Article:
Screen International's Scores

  • Movies
For 1,735 reviews, this publication has graded:
  • 54% higher than the average critic
  • 4% same as the average critic
  • 42% lower than the average critic
On average, this publication grades 3.7 points higher than other critics. (0-100 point scale)
Average Movie review score: 67
Highest review score: 100 The Shape of Water
Lowest review score: 10 American Skin
Score distribution:
1735 movie reviews
  1. The subtle brilliance of its mise-en-scene, from 1980s Ohio boardrooms and rubber-chicken dinners to all-black wait staff and the casual discrimination against women, beds the story in the awful truth.
  2. Not quite thrilling or hilarious enough, writer-director Elizabeth Banks’ take on the 1970s television series preaches empowerment and gender equality, and leads Kristen Stewart, Naomi Scott and Ella Balinska prove to be fun company. But this fizzy entertainment is yoked to a dull spy story which recycles genre tropes without adding much that is new to the mix.
  3. Wanting to honour history, Midway proves to be an oddly polite war film, afraid to be too exciting lest it interfere with the solemn tone.
  4. Shamelessly sentimental but also dedicated to the proposition that, in our dark political moment, kindness still matters, director Paul Feig’s film benefits from the adorable rapport of stars Emilia Clarke and Henry Golding, who help puncture the story’s conventional trappings.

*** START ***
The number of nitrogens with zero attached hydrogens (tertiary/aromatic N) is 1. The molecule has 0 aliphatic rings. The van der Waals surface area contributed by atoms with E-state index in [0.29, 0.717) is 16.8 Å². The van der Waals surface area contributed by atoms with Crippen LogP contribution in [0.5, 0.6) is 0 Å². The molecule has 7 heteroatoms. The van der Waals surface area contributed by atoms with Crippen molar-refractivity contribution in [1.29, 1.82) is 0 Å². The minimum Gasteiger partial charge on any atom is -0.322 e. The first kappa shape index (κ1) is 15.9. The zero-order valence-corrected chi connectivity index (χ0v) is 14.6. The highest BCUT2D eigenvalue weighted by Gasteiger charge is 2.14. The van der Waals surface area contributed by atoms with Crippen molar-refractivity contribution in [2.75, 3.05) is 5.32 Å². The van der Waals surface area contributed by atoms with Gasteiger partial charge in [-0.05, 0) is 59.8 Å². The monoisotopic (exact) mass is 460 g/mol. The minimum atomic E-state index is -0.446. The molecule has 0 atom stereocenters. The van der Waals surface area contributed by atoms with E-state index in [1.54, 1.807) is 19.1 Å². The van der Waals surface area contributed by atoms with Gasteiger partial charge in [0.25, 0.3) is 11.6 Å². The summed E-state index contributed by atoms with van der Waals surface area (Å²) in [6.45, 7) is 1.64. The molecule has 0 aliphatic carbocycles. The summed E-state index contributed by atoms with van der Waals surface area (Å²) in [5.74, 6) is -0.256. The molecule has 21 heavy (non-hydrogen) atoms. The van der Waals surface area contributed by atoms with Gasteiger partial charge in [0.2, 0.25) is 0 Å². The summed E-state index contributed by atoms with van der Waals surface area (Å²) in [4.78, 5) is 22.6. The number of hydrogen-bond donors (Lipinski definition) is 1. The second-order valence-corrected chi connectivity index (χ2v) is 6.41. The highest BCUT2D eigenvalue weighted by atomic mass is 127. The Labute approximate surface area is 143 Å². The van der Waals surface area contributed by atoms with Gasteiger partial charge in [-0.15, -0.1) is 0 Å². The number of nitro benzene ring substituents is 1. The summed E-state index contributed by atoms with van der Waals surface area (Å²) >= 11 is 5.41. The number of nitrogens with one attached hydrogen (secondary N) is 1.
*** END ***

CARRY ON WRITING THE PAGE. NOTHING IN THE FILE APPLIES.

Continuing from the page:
5. Hoping to be a stylish, witty conman thriller, The Good Liar starts out as an amusing lark but fails to stay ahead of its audience, piling on the ludicrousness until it’s impossible to take the proceedings seriously.
  6. Extravagant camera moves, woozy fish-eye lenses and a full-on assault of CGI fail to give this story of warring inventors much in the way of a dramatic charge.
  7. The result is an intriguing, smartly sustained drama in which we learn to be wary of those who claim the moral high ground.
  8. Flanagan brings enough smarts and soul to the flawed, fascinating Doctor Sleep that he manages to escape The Shining’s shadow mostly unscathed.
  9. I Lost My Body (J’ai perdu mon corps) is sit up and take notice animation.
  10. Gibney’s story is clearly told and wholly engrossing.
  11. Everyone here appears to be revelling in the juicy opportunities Earthquake Bird brings to hit up our memories of everything from Fatal Attraction to Single White Female.
  12. The downside to a film that includes multiple shots of a clock counting down is that it provides audiences with an unintended rooting interest: we’re just hoping it gets to zero soon so we can leave the theatre.
  13. Told with raw emotion and lurid violence, it transforms elements of his life story into a disturbing, eye-opening coming of age drama.
  14. Although less convincing when it tries to say something meaningful about racism and police brutality, Black And Blue has sufficient pulp pleasures and a winning confidence in executing its modest ambitions.
  15. Unlike this film’s sleek killing machines, the new installment is creaky and sometimes clumsy, and yet it ultimately succeeds by delivering sufficient thrills while also offering just enough emotional depth to keep viewers engaged in its familiar man-versus-robot tussle.
  16. Mistress Of Evil invests heavily in inundating our eyeballs with relentless enchantment, which unfortunately translates into largely dreary CG renderings of pixies, sentient trees and other woodland critters